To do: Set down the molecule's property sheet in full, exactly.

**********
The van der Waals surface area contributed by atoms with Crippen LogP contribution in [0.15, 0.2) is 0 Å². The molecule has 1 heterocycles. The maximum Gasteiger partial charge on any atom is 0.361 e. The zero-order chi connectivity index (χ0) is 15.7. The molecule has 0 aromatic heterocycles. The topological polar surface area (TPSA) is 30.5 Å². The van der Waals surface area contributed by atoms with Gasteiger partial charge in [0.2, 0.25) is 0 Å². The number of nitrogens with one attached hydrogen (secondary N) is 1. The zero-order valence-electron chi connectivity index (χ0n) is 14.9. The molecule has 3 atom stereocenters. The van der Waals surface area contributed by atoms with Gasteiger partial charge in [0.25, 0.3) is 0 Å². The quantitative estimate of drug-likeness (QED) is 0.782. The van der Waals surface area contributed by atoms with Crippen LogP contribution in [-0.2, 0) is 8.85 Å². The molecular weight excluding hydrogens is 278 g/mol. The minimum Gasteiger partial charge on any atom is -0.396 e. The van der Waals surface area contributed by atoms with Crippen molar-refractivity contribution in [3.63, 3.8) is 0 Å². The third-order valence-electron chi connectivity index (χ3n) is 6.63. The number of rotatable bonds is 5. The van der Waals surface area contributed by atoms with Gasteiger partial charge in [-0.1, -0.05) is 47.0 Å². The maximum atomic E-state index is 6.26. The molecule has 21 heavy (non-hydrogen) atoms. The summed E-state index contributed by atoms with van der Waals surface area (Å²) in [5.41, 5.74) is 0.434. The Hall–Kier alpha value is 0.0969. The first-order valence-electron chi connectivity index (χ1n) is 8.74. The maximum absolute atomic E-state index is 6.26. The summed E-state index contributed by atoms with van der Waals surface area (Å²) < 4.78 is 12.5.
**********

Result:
The van der Waals surface area contributed by atoms with Crippen LogP contribution in [0.15, 0.2) is 0 Å². The molecule has 1 heterocycles. The maximum Gasteiger partial charge on any atom is 0.361 e. The zero-order chi connectivity index (χ0) is 15.7. The molecule has 0 aromatic heterocycles. The topological polar surface area (TPSA) is 30.5 Å². The van der Waals surface area contributed by atoms with Gasteiger partial charge in [0.2, 0.25) is 0 Å². The number of nitrogens with one attached hydrogen (secondary N) is 1. The zero-order valence-electron chi connectivity index (χ0n) is 14.9. The molecule has 3 atom stereocenters. The van der Waals surface area contributed by atoms with Gasteiger partial charge in [0.25, 0.3) is 0 Å². The quantitative estimate of drug-likeness (QED) is 0.782. The van der Waals surface area contributed by atoms with Crippen LogP contribution in [-0.2, 0) is 8.85 Å². The molecular weight excluding hydrogens is 278 g/mol. The minimum Gasteiger partial charge on any atom is -0.396 e. The van der Waals surface area contributed by atoms with Crippen molar-refractivity contribution in [3.63, 3.8) is 0 Å². The third-order valence-electron chi connectivity index (χ3n) is 6.63. The number of rotatable bonds is 5. The van der Waals surface area contributed by atoms with Gasteiger partial charge in [-0.1, -0.05) is 47.0 Å². The maximum atomic E-state index is 6.26. The molecule has 21 heavy (non-hydrogen) atoms. The summed E-state index contributed by atoms with van der Waals surface area (Å²) in [5.41, 5.74) is 0.434. The Hall–Kier alpha value is 0.0969. The first-order valence-electron chi connectivity index (χ1n) is 8.74. The maximum absolute atomic E-state index is 6.26. The summed E-state index contributed by atoms with van der Waals surface area (Å²) < 4.78 is 12.5.